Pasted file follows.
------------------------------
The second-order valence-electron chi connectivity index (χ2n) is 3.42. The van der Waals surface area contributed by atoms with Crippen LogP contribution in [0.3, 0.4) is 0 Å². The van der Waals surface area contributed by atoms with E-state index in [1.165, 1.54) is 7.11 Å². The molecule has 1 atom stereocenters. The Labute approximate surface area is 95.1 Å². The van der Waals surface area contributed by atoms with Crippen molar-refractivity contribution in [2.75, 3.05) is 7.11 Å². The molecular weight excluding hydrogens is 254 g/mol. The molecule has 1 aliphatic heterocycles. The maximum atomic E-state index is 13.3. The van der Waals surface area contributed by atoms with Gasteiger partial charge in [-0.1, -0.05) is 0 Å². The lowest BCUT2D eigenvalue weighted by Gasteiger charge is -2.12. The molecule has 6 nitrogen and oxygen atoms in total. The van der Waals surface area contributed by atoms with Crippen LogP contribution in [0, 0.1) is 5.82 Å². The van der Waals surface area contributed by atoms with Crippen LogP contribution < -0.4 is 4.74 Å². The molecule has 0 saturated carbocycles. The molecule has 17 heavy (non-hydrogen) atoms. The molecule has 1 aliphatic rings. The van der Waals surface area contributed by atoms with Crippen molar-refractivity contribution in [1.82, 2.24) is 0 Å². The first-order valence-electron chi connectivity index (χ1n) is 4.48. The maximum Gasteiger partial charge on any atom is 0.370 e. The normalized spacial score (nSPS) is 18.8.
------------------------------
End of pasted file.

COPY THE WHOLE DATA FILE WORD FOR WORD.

The second-order valence-electron chi connectivity index (χ2n) is 3.42. The van der Waals surface area contributed by atoms with Crippen LogP contribution in [0.3, 0.4) is 0 Å². The van der Waals surface area contributed by atoms with E-state index in [1.165, 1.54) is 7.11 Å². The molecule has 1 atom stereocenters. The Labute approximate surface area is 95.1 Å². The van der Waals surface area contributed by atoms with Crippen molar-refractivity contribution in [2.75, 3.05) is 7.11 Å². The molecular weight excluding hydrogens is 254 g/mol. The molecule has 1 aliphatic heterocycles. The maximum atomic E-state index is 13.3. The van der Waals surface area contributed by atoms with Gasteiger partial charge in [-0.1, -0.05) is 0 Å². The lowest BCUT2D eigenvalue weighted by Gasteiger charge is -2.12. The molecule has 6 nitrogen and oxygen atoms in total. The van der Waals surface area contributed by atoms with Crippen LogP contribution in [0, 0.1) is 5.82 Å². The van der Waals surface area contributed by atoms with Crippen LogP contribution < -0.4 is 4.74 Å². The molecule has 0 saturated carbocycles. The molecule has 17 heavy (non-hydrogen) atoms. The molecule has 1 aliphatic rings. The van der Waals surface area contributed by atoms with Crippen molar-refractivity contribution in [1.82, 2.24) is 0 Å². The first-order valence-electron chi connectivity index (χ1n) is 4.48. The maximum Gasteiger partial charge on any atom is 0.370 e. The normalized spacial score (nSPS) is 18.8.